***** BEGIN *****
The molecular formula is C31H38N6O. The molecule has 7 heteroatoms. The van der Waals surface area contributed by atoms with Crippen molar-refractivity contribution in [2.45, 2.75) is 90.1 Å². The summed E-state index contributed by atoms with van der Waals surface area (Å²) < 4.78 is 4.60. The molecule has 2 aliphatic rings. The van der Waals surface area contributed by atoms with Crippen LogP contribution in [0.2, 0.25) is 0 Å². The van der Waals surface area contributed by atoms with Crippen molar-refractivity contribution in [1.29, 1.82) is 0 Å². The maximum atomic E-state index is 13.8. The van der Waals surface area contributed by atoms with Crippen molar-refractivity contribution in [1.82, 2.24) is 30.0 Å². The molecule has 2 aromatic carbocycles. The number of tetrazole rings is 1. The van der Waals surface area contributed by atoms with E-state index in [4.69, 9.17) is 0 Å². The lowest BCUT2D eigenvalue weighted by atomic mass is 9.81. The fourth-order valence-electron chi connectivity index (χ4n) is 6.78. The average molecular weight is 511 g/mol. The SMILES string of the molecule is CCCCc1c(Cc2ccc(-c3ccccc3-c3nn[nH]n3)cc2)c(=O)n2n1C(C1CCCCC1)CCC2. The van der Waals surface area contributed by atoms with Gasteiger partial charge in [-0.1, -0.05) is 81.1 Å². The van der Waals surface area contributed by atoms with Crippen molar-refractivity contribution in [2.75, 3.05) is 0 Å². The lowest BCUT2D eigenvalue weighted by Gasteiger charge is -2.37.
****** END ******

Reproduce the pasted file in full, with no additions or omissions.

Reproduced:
The molecular formula is C31H38N6O. The molecule has 7 heteroatoms. The van der Waals surface area contributed by atoms with Crippen molar-refractivity contribution in [2.45, 2.75) is 90.1 Å². The summed E-state index contributed by atoms with van der Waals surface area (Å²) < 4.78 is 4.60. The molecule has 2 aliphatic rings. The van der Waals surface area contributed by atoms with Crippen LogP contribution in [0.2, 0.25) is 0 Å². The van der Waals surface area contributed by atoms with Crippen molar-refractivity contribution in [1.29, 1.82) is 0 Å². The maximum atomic E-state index is 13.8. The van der Waals surface area contributed by atoms with Crippen molar-refractivity contribution in [1.82, 2.24) is 30.0 Å². The molecule has 2 aromatic carbocycles. The number of tetrazole rings is 1. The van der Waals surface area contributed by atoms with E-state index in [4.69, 9.17) is 0 Å². The lowest BCUT2D eigenvalue weighted by atomic mass is 9.81. The fourth-order valence-electron chi connectivity index (χ4n) is 6.78. The average molecular weight is 511 g/mol. The SMILES string of the molecule is CCCCc1c(Cc2ccc(-c3ccccc3-c3nn[nH]n3)cc2)c(=O)n2n1C(C1CCCCC1)CCC2. The van der Waals surface area contributed by atoms with Gasteiger partial charge in [-0.1, -0.05) is 81.1 Å². The van der Waals surface area contributed by atoms with Crippen molar-refractivity contribution in [2.75, 3.05) is 0 Å². The lowest BCUT2D eigenvalue weighted by Gasteiger charge is -2.37.